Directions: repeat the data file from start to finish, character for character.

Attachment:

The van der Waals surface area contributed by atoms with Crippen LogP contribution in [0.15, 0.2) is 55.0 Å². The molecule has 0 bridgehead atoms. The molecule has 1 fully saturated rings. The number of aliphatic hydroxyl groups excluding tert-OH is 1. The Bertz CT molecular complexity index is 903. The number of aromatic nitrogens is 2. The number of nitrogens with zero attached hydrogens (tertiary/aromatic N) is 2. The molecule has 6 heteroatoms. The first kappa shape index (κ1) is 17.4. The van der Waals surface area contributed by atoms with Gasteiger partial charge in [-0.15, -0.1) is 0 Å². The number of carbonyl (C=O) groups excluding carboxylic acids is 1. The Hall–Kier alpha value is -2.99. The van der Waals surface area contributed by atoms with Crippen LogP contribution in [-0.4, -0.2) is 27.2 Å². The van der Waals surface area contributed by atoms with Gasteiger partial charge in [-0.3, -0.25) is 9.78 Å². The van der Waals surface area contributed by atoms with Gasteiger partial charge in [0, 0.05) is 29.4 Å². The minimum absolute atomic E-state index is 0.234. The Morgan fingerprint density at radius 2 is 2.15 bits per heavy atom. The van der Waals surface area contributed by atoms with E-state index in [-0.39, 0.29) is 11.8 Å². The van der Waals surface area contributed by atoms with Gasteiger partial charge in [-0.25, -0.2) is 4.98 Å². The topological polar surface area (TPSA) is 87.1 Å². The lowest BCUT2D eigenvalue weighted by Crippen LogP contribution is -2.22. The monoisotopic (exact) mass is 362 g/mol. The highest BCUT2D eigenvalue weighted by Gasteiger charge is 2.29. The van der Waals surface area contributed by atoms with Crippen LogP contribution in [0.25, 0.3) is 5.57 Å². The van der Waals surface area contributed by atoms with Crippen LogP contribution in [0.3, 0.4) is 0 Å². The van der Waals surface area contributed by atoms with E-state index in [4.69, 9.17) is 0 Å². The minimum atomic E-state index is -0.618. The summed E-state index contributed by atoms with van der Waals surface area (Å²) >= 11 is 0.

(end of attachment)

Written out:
The van der Waals surface area contributed by atoms with Crippen LogP contribution in [0.15, 0.2) is 55.0 Å². The molecule has 0 bridgehead atoms. The molecule has 1 fully saturated rings. The number of aliphatic hydroxyl groups excluding tert-OH is 1. The Bertz CT molecular complexity index is 903. The number of aromatic nitrogens is 2. The number of nitrogens with zero attached hydrogens (tertiary/aromatic N) is 2. The molecule has 6 heteroatoms. The first kappa shape index (κ1) is 17.4. The van der Waals surface area contributed by atoms with Gasteiger partial charge in [-0.15, -0.1) is 0 Å². The number of carbonyl (C=O) groups excluding carboxylic acids is 1. The Hall–Kier alpha value is -2.99. The van der Waals surface area contributed by atoms with Crippen LogP contribution in [-0.4, -0.2) is 27.2 Å². The van der Waals surface area contributed by atoms with Gasteiger partial charge in [-0.3, -0.25) is 9.78 Å². The van der Waals surface area contributed by atoms with Gasteiger partial charge in [0, 0.05) is 29.4 Å². The minimum absolute atomic E-state index is 0.234. The Morgan fingerprint density at radius 2 is 2.15 bits per heavy atom. The van der Waals surface area contributed by atoms with E-state index in [-0.39, 0.29) is 11.8 Å². The van der Waals surface area contributed by atoms with Gasteiger partial charge in [-0.25, -0.2) is 4.98 Å². The topological polar surface area (TPSA) is 87.1 Å². The lowest BCUT2D eigenvalue weighted by Crippen LogP contribution is -2.22. The monoisotopic (exact) mass is 362 g/mol. The highest BCUT2D eigenvalue weighted by Gasteiger charge is 2.29. The van der Waals surface area contributed by atoms with Crippen LogP contribution in [0.25, 0.3) is 5.57 Å². The van der Waals surface area contributed by atoms with Crippen LogP contribution in [0.3, 0.4) is 0 Å². The van der Waals surface area contributed by atoms with E-state index in [4.69, 9.17) is 0 Å². The minimum atomic E-state index is -0.618. The summed E-state index contributed by atoms with van der Waals surface area (Å²) >= 11 is 0.